Tiny Tim, the ukulele-playing singer of 1920s ditties who was a true icon of the 1960s, was born Herbert Khaury on April 12, 1932, in New York City. The son of a Lebanese father and Jewish mother, the young Khaury grew up in the Washington Heights section of Manhattan. A high school dropout, his interest in the popular music of the 1890s through the 1930s manifested itself early, and his dream was to become a singer. He learned to play guitar and ukulele and began performing professionally as "Larry Love" in the early 1950s, making his debut at a lesbian cabaret in Greenwich Village called Page 3, where he became a regular. Though his parents tried to discourage him, Khaury continued to publicly perform the early mass culture American music that he so loved and collected on 78 records, at small clubs, parties and talent shows under a variety of names.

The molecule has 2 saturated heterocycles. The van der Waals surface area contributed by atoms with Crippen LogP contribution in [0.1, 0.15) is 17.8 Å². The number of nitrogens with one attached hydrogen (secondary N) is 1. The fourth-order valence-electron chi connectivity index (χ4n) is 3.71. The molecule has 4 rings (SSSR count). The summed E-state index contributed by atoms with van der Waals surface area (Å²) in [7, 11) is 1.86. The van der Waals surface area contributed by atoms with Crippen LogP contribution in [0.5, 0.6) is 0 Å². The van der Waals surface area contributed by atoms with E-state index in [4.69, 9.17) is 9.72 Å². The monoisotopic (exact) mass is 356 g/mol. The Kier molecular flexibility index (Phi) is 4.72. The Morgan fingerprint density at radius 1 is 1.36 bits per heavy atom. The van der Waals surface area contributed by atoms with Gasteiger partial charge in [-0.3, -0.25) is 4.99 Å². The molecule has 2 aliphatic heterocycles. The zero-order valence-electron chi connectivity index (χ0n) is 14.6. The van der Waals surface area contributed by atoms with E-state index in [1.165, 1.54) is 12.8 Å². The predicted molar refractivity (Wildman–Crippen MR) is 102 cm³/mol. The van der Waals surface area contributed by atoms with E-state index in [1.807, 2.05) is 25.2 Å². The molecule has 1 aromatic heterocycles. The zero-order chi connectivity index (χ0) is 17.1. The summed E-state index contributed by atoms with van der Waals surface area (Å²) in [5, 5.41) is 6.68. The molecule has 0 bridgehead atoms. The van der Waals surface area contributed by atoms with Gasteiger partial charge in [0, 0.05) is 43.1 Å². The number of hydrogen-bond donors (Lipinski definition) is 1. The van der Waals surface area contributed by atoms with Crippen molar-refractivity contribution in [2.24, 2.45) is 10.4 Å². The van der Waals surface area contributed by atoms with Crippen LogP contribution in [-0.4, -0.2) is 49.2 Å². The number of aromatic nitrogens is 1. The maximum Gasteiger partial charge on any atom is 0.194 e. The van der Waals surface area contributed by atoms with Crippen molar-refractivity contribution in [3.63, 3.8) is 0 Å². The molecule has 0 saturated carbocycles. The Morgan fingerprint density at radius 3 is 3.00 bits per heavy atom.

Khaury had established himself as a cult performer in the Greenwich Village music scene by the early 1960s, singing under the name that he would become famous for, that of the crippled lad in Charles Dickens' novel "A Christmas Carol" (allegedly the stage name was suggested by a manager who used to work with midgets; Khaury himself stood an inch over six feet, but the name helped to reinforce his bizarre persona). After appearing in You Are What You Eat (1968), he made an appearance on "Rowan & Martin's Laugh-In" (1967), the smash hit series that was as much a part of the 960s as Tim would come to be. He was an instant sensation and his career was made. His weird appearance and act (he evinced the polite manners of a bygone era, which stood out in stark contrast to the "Let it All Hang Out!" ethos of the time) touched a nerve and he became a cultural specimen that elucidated the zeitgeist of that era.Tiny Tim appeared several more times on "Laugh-In" but became better known through his frequent guest spots on "The Tonight Show Starring Johnny Carson" (1962), where audiences were bemused by his eccentric personality. He signed with Frank Sinatra's record label Reprise and issued his debut album, "God Bless Tiny Tim," in 1968, featuring what became his signature song, a falsetto cover of "Tip-Toe Through the Tulips." "Tulips" became a hit, reaching the Top 20, and "God Bless Tiny Tim" sold over 200,000 copies. He followed it up before the year was out with the ingeniously entitled "Tiny Tim's Second Album."Tiny Tim's wave crested in 1969, in terms of cultural recognition and popularity. In August he released his third LP, an album of children's songs called "For All My Little Friends," while on December 17 of that year he married "Miss Vicki," his 17-year-old girlfriend (Vicki Budinger) on "The Tonight Show." The wedding drew the largest rating ever recorded for an evening talk show, enjoying an incredible 85% share of the audience watching TV at that time. The couple mostly lived apart (as Tim did with his two later wives), and while the union produced a daughter, inevitably named Tulip, he and Miss Vicki divorced after eight years of marriage.Tiny Tim performed around the country in 1970, enjoying some highly lucrative gigs in Las Vegas, but his business associates fleeced him. A one-trick pony, his popularity began to wane in the early 1970s and the lucrative bookings and TV appearances became a thing of the past. A trouper, Tiny Tim kept performing, eventually traveling the country playing community centers, high school theaters and other less-than-prestigious venues as part of Roy Radin's Vaudeville Revue with the likes of The Five Harmonica Rascals. He continued to record throughout the 1970s and 1980s for small labels, but he never again achieved any real success.After the Roy Radin Revue, Tim kept on performing. He even joined a circus for its 36-week schedule. In the late 1980s he moved to Des Moines, Iowa, and managed a small comeback of sorts in the mid-'90s, when he appeared on Howard Stern's radio show. However, his comeback suffered a setback after he had a heart attack performing at a ukulele festival in September of 1996. After getting out of the hospital, Tiny Tim the trouper resumed his concert schedule. The schedule proved too taxing, and on November 30 he suffered another heart attack while performing "Tip-Toe Through the Tulips" in Minneapolis, and died an hour later. He was 64 years old.